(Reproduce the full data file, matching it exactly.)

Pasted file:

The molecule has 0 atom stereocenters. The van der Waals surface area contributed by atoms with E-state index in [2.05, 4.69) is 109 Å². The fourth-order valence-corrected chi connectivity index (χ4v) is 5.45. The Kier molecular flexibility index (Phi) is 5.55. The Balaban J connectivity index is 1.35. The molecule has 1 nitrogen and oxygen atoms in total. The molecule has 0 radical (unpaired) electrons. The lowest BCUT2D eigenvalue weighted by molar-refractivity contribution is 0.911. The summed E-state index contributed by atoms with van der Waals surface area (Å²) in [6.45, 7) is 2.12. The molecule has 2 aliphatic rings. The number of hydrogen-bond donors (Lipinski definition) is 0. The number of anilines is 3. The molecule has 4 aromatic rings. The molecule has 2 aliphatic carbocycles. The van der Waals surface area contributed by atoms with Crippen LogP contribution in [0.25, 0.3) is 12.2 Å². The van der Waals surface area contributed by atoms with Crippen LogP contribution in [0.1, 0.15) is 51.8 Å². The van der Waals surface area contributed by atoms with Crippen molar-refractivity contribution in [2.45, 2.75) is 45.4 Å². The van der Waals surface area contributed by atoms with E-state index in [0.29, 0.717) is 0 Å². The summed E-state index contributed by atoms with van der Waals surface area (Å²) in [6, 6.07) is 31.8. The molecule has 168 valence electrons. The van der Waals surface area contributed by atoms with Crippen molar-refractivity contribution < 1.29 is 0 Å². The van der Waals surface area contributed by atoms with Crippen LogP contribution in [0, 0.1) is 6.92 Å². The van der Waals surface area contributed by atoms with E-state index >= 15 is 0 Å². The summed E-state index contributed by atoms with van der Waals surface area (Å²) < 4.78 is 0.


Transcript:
The molecule has 0 atom stereocenters. The van der Waals surface area contributed by atoms with E-state index in [2.05, 4.69) is 109 Å². The fourth-order valence-corrected chi connectivity index (χ4v) is 5.45. The Kier molecular flexibility index (Phi) is 5.55. The Balaban J connectivity index is 1.35. The molecule has 1 nitrogen and oxygen atoms in total. The molecule has 0 radical (unpaired) electrons. The lowest BCUT2D eigenvalue weighted by molar-refractivity contribution is 0.911. The summed E-state index contributed by atoms with van der Waals surface area (Å²) in [6.45, 7) is 2.12. The molecule has 2 aliphatic rings. The number of hydrogen-bond donors (Lipinski definition) is 0. The number of anilines is 3. The molecule has 4 aromatic rings. The molecule has 2 aliphatic carbocycles. The van der Waals surface area contributed by atoms with Crippen LogP contribution in [0.25, 0.3) is 12.2 Å². The van der Waals surface area contributed by atoms with Crippen LogP contribution in [0.1, 0.15) is 51.8 Å². The van der Waals surface area contributed by atoms with Crippen molar-refractivity contribution in [2.45, 2.75) is 45.4 Å². The van der Waals surface area contributed by atoms with E-state index in [0.29, 0.717) is 0 Å². The summed E-state index contributed by atoms with van der Waals surface area (Å²) in [6, 6.07) is 31.8. The molecule has 168 valence electrons. The van der Waals surface area contributed by atoms with Crippen molar-refractivity contribution < 1.29 is 0 Å². The van der Waals surface area contributed by atoms with Crippen LogP contribution in [0, 0.1) is 6.92 Å². The van der Waals surface area contributed by atoms with E-state index >= 15 is 0 Å². The summed E-state index contributed by atoms with van der Waals surface area (Å²) < 4.78 is 0.